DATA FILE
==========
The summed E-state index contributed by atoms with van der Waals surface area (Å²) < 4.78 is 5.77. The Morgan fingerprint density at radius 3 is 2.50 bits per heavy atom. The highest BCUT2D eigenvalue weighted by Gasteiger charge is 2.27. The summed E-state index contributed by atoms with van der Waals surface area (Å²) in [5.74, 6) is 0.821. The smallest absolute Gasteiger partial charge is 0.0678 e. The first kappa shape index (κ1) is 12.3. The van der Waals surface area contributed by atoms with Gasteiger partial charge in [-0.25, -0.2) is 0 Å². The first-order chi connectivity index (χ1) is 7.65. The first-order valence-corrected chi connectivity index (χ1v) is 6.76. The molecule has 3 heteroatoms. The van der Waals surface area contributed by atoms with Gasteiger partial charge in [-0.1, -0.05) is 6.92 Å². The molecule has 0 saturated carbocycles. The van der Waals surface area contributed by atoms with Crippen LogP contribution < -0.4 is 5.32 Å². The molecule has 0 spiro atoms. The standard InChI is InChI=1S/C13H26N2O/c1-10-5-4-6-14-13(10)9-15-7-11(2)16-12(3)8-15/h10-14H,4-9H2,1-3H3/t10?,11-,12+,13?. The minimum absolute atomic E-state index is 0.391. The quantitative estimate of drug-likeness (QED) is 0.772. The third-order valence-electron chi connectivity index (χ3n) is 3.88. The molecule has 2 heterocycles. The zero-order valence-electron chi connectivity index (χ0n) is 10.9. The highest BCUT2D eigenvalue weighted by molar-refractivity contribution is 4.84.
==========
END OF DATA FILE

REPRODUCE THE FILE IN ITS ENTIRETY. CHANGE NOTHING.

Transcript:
The summed E-state index contributed by atoms with van der Waals surface area (Å²) < 4.78 is 5.77. The Morgan fingerprint density at radius 3 is 2.50 bits per heavy atom. The highest BCUT2D eigenvalue weighted by Gasteiger charge is 2.27. The summed E-state index contributed by atoms with van der Waals surface area (Å²) in [5.74, 6) is 0.821. The smallest absolute Gasteiger partial charge is 0.0678 e. The first kappa shape index (κ1) is 12.3. The van der Waals surface area contributed by atoms with Gasteiger partial charge in [-0.25, -0.2) is 0 Å². The first-order chi connectivity index (χ1) is 7.65. The first-order valence-corrected chi connectivity index (χ1v) is 6.76. The molecule has 3 heteroatoms. The van der Waals surface area contributed by atoms with Gasteiger partial charge in [-0.1, -0.05) is 6.92 Å². The molecule has 0 saturated carbocycles. The van der Waals surface area contributed by atoms with Crippen LogP contribution < -0.4 is 5.32 Å². The molecule has 0 spiro atoms. The standard InChI is InChI=1S/C13H26N2O/c1-10-5-4-6-14-13(10)9-15-7-11(2)16-12(3)8-15/h10-14H,4-9H2,1-3H3/t10?,11-,12+,13?. The minimum absolute atomic E-state index is 0.391. The quantitative estimate of drug-likeness (QED) is 0.772. The third-order valence-electron chi connectivity index (χ3n) is 3.88. The molecule has 2 heterocycles. The zero-order valence-electron chi connectivity index (χ0n) is 10.9. The highest BCUT2D eigenvalue weighted by molar-refractivity contribution is 4.84.